$2.5 Billion Hit to Md. Transportation Forecast
Slumping Gas, Car Sales Drying Up Tax Revenue, Analysts Say
Wednesday, November 19, 2008; Page B01
Maryland could be forced to rein in transportation projects by an additional $2.5 billion in coming years, legislative analysts said yesterday, citing a sharp drop-off in tax collections on car sales and gas purchases that has also hamstrung Virginia and other states.
The pessimistic forecast comes just two months after Maryland officials pared more than $1 billion from what had been a six-year, $10.5 billion program in a response to earlier signs that the taxes that pay for road and transit projects are sagging just as declines in housing-related revenue previously undercut government services.
In response to the estimate, Maryland Transportation Secretary John D. Porcari said he believes that vehicle sales could recover more quickly than forecast by the legislative analysts, requiring fewer delays and cancellations of transportation projects. He said that any short-term changes in the transportation plan, which is updated annually, will be announced in the next few weeks.
Lawmakers and transportation officials said the region's largest transportation project, the $2.4 billion Intercounty Connector, would probably not be affected because of a separate financing arrangement that largely insulates the planned 18.8-mile toll road in Montgomery and Prince George's counties from fluctuations in the transportation trust fund.
But lawmakers said they would not be surprised to see delays in future years in the proposed Purple Line transit link between Bethesda and New Carrollton and the north-south Corridor Cities Transitway project in the I-270 corridor. The state is studying both as potential light-rail lines or busways.
"I think everyone should be concerned until we see some turning of the economy, some upswing," said Sen. Edward E. DeGrange Sr. (D-Anne Arundel), chairman of a budget panel that oversees transportation spending. "You can't do things based on a wish list. It takes money to make them happen."
Collections of the vehicle titling tax in Maryland -- the equivalent of a sales tax on cars -- were down 17.8 percent from July to October compared with the same period a year ago, according to transportation officials. Revenue from the gas tax was down 6.6 percent from July to September compared with that period.
The slumping economy has undercut a wide array of taxes in both Maryland and Virginia, extending well beyond the housing and transportation sectors. During a briefing in Roanoke yesterday, Virginia lawmakers were told of downturns in collections related to the restaurant industry, retailers and hotels.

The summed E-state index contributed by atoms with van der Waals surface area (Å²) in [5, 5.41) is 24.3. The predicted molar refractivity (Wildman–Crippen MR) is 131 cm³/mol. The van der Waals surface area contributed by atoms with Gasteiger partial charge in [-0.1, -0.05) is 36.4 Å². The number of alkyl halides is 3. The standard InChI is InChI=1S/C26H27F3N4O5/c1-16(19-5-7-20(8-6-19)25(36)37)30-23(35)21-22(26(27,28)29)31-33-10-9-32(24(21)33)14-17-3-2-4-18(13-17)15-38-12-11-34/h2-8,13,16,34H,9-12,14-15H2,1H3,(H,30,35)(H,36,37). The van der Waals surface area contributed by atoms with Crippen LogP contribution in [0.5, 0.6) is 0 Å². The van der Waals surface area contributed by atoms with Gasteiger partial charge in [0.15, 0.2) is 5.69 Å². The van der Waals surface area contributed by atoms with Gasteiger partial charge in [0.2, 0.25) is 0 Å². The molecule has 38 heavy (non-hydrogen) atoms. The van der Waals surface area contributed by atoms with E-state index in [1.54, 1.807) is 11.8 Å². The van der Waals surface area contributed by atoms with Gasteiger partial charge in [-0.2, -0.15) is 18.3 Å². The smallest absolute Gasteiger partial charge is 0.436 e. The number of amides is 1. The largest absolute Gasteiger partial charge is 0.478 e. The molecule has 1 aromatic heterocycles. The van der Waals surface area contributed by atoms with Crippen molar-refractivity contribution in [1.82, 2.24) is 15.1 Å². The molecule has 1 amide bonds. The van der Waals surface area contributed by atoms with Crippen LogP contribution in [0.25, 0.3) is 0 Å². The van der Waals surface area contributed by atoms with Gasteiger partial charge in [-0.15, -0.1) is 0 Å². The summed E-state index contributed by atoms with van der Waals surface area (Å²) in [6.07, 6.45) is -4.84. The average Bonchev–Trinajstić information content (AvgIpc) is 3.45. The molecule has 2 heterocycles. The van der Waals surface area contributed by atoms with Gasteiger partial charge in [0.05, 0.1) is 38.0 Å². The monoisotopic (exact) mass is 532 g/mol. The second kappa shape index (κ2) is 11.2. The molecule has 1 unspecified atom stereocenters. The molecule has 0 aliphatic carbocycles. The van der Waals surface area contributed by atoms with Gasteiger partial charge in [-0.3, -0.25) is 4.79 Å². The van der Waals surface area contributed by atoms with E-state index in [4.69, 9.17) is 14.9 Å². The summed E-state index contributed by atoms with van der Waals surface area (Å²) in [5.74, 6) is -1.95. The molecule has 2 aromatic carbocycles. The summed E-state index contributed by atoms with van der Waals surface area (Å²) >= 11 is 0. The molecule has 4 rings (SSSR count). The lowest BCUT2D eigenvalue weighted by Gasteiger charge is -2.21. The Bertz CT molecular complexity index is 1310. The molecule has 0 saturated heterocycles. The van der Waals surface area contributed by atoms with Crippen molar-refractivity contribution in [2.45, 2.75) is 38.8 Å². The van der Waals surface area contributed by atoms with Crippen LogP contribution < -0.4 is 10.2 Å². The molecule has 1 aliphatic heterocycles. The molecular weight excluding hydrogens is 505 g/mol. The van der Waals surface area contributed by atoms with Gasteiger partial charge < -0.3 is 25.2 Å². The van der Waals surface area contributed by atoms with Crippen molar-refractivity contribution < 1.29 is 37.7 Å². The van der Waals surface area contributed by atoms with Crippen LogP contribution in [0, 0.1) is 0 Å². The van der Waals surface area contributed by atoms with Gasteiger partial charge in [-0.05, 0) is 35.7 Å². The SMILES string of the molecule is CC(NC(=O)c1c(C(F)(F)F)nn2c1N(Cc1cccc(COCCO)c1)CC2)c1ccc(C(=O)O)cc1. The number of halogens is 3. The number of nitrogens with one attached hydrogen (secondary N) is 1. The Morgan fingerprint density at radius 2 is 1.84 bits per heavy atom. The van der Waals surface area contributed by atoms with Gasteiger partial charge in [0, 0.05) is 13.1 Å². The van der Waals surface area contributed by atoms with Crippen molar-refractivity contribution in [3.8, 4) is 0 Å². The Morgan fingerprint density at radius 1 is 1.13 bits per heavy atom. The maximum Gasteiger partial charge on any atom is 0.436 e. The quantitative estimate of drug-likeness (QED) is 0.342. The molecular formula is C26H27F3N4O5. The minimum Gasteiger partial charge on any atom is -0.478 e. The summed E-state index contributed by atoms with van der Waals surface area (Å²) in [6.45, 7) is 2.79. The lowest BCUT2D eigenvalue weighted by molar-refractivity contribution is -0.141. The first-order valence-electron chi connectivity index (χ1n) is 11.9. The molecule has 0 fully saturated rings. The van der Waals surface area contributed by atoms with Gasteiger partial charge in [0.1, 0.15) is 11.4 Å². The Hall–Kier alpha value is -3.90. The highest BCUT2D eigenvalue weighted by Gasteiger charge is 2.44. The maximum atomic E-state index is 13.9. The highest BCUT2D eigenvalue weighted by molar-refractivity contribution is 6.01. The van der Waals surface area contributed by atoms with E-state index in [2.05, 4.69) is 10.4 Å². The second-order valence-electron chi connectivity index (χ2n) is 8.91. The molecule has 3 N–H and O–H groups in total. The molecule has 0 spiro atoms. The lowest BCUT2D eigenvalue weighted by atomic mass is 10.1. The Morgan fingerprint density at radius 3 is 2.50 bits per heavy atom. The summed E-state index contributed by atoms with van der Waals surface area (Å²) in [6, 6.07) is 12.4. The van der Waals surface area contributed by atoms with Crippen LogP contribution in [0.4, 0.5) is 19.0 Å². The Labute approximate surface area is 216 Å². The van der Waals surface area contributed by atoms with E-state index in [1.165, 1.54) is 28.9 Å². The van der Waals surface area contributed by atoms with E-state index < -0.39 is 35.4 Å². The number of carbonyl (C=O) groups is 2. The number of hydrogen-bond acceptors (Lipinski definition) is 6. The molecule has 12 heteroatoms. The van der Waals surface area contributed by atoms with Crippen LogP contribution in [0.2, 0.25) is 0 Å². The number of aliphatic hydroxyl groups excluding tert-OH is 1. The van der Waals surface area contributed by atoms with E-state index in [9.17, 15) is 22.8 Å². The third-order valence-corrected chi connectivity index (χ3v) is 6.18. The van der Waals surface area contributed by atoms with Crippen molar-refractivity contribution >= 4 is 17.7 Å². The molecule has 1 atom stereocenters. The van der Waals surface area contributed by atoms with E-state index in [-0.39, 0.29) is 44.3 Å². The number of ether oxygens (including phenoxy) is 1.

Virginia's transportation revenue is expected to decrease by more than $2 billion in the next six years, down from $10.1 billion, forcing significant cuts in projects, jobs and services.
Vehicle sales tax revenue in Virginia is expected to decline by 15.7 percent this year, according to projections last month presented to the Commonwealth Transportation Board. Gas tax collections are down 5.2 percent from what was forecast this year, and license fees are below forecasts.
"Cars sales are poor, and people aren't driving," said Warren Descheneaux, chief fiscal analyst for the Maryland legislature. "This is going on everywhere."
The forecast Descheneaux presented to legislators yesterday assumes that Maryland will collect about $1 billion less than expected in titling taxes in the next six years. Gas taxes and other revenue sources that benefit transportation are also expected to be more sluggish than predicted. Maryland's ability to sell bonds for transportation projects is likely to be reduced by $1.2 billion, according to the forecast.
Porcari said in an interview that his department will review the legislative forecast, which is not binding on transportation officials, but that he does not think the numbers will be as dire as predicted.
Porcari said slumping vehicle sales have recovered more quickly after past recessions than legislative forecasts suggest. "It would be extremely unusual for it to continue through six years," he said.
Porcari also said that Maryland and other states could be helped by an economic stimulus bill in Congress that includes money for state transportation projects.
If the forecast by legislative analysts bears out, some lawmakers predict a significant reduction in new projects. Maryland's capital transportation budget is also used to pay for preserving the existing road and transit systems.
"I think we're going to get to the point where, if it hasn't been started, it may not get built," said Del. Murray D. Levy (D-Charles), vice chairman of a House panel that oversees transportation spending. "It's like one dollar out of three has gone out the door. That's not a trim around the edges. You have to whack projects."
Rick Abbruzzese, spokesman for Gov. Martin O'Malley, said the governor remains committed to the Purple Line and Corridor Cities Transitway. "How quickly we can move forward may be a product of how quickly the economy turns around," he said.
Almost everyone in Annapolis ruled out an increase in taxes that fund transportation, including the 23.5-cent gas tax. O'Malley floated raising the tax last year but backed away from the idea.
"I don't think people want us to be doing that right now," said House Majority Leader Kumar P. Barve (D-Montgomery).
Instead, lawmakers raised other taxes that benefit transportation projects, including the titling tax, during a special legislative session last fall.
Staff writer Eric Weiss contributed to this report.